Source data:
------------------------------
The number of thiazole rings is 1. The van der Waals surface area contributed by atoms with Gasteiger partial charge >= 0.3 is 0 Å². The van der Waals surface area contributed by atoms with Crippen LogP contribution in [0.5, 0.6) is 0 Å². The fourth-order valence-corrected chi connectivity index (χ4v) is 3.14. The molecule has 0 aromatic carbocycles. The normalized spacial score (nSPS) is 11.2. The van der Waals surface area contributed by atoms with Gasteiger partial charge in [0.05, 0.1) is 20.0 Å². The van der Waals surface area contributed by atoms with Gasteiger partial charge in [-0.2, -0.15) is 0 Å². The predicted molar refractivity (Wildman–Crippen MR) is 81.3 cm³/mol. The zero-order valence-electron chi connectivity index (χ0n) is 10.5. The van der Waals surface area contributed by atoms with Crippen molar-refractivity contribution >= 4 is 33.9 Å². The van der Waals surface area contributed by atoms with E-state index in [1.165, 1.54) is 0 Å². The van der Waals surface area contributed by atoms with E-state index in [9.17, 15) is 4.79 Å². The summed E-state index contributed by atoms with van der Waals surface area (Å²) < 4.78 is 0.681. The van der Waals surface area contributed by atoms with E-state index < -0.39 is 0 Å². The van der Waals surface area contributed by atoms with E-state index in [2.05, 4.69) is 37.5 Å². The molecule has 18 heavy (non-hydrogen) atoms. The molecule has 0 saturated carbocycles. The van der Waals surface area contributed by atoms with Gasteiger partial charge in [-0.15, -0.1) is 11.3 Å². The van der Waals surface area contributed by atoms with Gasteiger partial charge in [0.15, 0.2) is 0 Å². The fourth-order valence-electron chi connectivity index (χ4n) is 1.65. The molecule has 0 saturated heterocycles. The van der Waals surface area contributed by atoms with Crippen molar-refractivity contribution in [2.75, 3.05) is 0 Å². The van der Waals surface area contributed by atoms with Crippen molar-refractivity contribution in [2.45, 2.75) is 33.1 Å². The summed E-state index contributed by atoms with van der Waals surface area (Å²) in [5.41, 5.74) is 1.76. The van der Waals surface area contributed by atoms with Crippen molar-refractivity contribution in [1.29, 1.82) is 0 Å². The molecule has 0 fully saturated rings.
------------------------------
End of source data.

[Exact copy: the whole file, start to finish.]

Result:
The number of thiazole rings is 1. The van der Waals surface area contributed by atoms with Gasteiger partial charge >= 0.3 is 0 Å². The van der Waals surface area contributed by atoms with Crippen LogP contribution in [0.5, 0.6) is 0 Å². The fourth-order valence-corrected chi connectivity index (χ4v) is 3.14. The molecule has 0 aromatic carbocycles. The normalized spacial score (nSPS) is 11.2. The van der Waals surface area contributed by atoms with Gasteiger partial charge in [0.05, 0.1) is 20.0 Å². The van der Waals surface area contributed by atoms with Gasteiger partial charge in [-0.2, -0.15) is 0 Å². The predicted molar refractivity (Wildman–Crippen MR) is 81.3 cm³/mol. The zero-order valence-electron chi connectivity index (χ0n) is 10.5. The van der Waals surface area contributed by atoms with Crippen molar-refractivity contribution >= 4 is 33.9 Å². The van der Waals surface area contributed by atoms with E-state index in [1.165, 1.54) is 0 Å². The van der Waals surface area contributed by atoms with E-state index in [9.17, 15) is 4.79 Å². The summed E-state index contributed by atoms with van der Waals surface area (Å²) < 4.78 is 0.681. The van der Waals surface area contributed by atoms with E-state index < -0.39 is 0 Å². The van der Waals surface area contributed by atoms with E-state index in [2.05, 4.69) is 37.5 Å². The molecule has 18 heavy (non-hydrogen) atoms. The molecule has 0 saturated carbocycles. The van der Waals surface area contributed by atoms with Gasteiger partial charge in [-0.15, -0.1) is 11.3 Å². The van der Waals surface area contributed by atoms with Gasteiger partial charge in [0.15, 0.2) is 0 Å². The fourth-order valence-electron chi connectivity index (χ4n) is 1.65. The molecule has 0 saturated heterocycles. The van der Waals surface area contributed by atoms with Crippen molar-refractivity contribution in [2.75, 3.05) is 0 Å². The van der Waals surface area contributed by atoms with Crippen molar-refractivity contribution in [2.45, 2.75) is 33.1 Å². The summed E-state index contributed by atoms with van der Waals surface area (Å²) in [5.41, 5.74) is 1.76. The van der Waals surface area contributed by atoms with Crippen molar-refractivity contribution in [1.29, 1.82) is 0 Å². The molecule has 0 fully saturated rings.